COX-2 Inhibitors Dilemma
Vioxx, Celebrex, Bextra What Patients Should Do

Medical Author: William C. Shiel, Jr., MD, FACP, FACR
Medical Editor: Jay W. Marks, MD

The recent withdrawal of Vioxx from the market (September, 2004) has resulted in one of the most tumultuous times in history for the pharmaceutical industry, patients, and doctors. At the time of its withdrawal, Vioxx was one of the most widely used medications in the world. The fallout has left the pharmaceutical industry on edge at a minimum, left patients worried and wondering whom to trust, and left doctors out on a limb faced with controversial research data to review with their patients.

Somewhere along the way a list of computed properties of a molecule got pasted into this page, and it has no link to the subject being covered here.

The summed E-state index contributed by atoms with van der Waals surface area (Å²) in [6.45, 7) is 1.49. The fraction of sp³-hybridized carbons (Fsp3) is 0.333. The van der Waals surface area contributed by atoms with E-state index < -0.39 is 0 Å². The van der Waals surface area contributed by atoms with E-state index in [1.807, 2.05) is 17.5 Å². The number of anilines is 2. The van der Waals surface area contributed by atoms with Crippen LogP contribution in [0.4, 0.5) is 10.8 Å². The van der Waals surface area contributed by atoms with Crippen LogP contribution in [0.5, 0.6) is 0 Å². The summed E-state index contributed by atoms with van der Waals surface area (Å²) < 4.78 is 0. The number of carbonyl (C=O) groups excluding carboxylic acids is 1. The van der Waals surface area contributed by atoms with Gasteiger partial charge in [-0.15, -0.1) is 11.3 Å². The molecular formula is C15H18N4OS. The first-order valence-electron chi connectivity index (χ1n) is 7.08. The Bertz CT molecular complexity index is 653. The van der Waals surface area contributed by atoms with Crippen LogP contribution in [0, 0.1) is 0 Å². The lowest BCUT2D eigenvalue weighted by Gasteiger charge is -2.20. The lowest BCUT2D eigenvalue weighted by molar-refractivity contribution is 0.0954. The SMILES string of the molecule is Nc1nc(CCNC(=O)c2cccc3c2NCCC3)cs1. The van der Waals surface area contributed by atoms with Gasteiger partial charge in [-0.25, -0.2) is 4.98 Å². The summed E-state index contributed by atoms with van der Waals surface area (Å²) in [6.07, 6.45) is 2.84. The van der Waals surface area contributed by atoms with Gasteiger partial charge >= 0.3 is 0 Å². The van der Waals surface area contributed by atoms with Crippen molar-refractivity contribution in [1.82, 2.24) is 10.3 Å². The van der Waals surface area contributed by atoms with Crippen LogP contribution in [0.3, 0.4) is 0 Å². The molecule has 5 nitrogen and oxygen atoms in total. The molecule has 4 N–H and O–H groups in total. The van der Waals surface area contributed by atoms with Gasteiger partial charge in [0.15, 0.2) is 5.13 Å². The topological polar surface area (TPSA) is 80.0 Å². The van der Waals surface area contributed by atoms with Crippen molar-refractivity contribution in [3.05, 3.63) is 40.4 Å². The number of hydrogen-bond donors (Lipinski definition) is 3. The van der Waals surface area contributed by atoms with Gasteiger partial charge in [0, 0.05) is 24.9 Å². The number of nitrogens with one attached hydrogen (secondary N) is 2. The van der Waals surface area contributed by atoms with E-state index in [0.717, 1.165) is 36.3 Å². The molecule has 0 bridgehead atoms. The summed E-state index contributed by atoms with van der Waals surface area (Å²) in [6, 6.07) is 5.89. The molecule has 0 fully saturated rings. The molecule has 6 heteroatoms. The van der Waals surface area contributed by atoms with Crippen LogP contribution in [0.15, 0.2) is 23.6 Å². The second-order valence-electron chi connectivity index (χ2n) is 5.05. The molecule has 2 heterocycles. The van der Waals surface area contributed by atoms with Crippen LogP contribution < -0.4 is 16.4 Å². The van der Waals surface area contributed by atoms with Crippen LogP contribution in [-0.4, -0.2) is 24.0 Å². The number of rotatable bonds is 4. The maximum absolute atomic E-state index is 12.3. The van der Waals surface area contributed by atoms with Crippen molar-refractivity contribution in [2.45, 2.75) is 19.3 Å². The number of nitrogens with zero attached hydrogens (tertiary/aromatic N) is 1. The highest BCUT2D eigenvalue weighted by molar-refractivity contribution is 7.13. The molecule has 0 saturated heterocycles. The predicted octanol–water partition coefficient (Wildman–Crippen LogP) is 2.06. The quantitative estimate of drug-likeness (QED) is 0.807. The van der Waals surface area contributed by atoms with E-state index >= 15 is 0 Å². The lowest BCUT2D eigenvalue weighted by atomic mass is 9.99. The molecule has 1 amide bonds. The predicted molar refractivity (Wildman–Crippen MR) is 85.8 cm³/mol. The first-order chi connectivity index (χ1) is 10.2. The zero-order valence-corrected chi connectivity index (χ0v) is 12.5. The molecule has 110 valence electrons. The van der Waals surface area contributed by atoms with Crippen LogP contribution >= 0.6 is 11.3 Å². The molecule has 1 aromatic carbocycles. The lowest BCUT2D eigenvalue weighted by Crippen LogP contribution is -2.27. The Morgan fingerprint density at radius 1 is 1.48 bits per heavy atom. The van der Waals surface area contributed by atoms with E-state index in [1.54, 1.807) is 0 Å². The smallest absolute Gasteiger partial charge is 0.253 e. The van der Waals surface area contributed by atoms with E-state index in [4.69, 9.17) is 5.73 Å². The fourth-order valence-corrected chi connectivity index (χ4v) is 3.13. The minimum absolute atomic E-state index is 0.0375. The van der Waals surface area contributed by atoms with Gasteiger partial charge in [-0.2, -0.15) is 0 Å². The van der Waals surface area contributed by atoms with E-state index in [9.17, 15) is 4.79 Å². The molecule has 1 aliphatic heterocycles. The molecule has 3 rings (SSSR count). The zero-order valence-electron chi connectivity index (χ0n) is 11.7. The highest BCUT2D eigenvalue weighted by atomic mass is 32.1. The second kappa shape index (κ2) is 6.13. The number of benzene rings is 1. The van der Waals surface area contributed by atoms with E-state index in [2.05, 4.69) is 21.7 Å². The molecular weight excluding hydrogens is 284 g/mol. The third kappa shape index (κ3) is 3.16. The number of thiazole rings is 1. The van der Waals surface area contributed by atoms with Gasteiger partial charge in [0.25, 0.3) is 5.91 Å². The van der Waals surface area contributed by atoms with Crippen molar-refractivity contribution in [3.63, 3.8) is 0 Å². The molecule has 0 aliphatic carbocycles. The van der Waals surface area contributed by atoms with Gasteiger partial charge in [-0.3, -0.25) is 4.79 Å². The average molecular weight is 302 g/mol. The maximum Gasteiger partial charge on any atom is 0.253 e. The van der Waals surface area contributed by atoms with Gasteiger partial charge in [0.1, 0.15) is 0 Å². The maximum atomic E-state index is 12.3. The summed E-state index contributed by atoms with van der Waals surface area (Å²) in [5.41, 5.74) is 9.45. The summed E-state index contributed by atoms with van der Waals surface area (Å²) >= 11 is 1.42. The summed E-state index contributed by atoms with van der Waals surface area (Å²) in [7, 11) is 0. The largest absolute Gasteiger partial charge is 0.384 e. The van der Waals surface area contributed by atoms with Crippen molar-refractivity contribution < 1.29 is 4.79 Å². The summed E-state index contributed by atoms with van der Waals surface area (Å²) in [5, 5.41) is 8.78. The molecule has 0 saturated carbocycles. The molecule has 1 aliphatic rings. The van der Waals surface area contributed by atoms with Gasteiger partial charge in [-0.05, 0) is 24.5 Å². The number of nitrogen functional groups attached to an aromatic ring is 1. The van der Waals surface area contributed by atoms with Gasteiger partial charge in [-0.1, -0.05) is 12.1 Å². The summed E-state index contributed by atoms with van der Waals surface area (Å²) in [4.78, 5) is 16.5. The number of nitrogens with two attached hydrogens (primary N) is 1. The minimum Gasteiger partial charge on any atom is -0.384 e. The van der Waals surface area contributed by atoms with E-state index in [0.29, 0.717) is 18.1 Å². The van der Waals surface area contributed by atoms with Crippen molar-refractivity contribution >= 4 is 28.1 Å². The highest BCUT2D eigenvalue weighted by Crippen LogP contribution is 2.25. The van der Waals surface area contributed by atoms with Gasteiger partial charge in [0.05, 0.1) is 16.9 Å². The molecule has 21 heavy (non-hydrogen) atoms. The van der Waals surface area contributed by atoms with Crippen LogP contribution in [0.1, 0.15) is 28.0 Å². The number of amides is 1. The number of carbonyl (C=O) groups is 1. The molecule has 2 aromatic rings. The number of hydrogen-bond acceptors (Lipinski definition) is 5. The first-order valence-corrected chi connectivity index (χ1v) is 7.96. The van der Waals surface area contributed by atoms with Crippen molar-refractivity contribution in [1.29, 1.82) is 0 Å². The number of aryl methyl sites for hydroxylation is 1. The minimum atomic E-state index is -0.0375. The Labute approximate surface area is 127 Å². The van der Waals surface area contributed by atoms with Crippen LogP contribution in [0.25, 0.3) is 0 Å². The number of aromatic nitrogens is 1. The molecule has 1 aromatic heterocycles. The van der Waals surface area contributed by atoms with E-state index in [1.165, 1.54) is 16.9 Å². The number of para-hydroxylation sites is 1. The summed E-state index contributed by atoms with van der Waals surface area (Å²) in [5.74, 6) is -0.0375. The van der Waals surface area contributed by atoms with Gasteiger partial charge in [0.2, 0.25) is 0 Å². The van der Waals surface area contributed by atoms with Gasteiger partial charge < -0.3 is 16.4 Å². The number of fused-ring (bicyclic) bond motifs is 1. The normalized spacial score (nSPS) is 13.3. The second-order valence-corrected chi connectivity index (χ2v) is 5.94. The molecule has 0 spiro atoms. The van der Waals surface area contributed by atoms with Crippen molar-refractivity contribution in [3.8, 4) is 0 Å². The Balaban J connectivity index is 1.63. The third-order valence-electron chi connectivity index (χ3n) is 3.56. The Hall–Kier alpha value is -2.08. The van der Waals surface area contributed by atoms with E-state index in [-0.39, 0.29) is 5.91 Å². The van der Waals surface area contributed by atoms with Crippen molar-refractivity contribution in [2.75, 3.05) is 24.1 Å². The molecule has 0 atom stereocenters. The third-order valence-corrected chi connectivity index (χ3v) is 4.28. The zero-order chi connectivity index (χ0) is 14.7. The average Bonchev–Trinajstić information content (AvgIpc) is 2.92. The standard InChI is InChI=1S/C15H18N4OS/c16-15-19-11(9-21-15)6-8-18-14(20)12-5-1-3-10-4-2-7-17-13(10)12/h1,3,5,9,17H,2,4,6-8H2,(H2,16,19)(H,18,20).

In this article, I hope to: (1) clarify issues by using the current dilemma of the COX-2 inhibitor drugs [(rofecoxib) Vioxx, (celecoxib) Celebrex, and (valdecoxib) Bextra] NOTE: April 7, 2005, Pfizer agreed to suspend sales and marketing of Bextra in the U.S., pending further discussions with the with the FDA. For more information, please read the FDA press release. , as a background; and (2) present general guidelines as to what patients should do in response to having their medication withdrawn from the market or even hearing of potential risks of their medications that are reported in the media.

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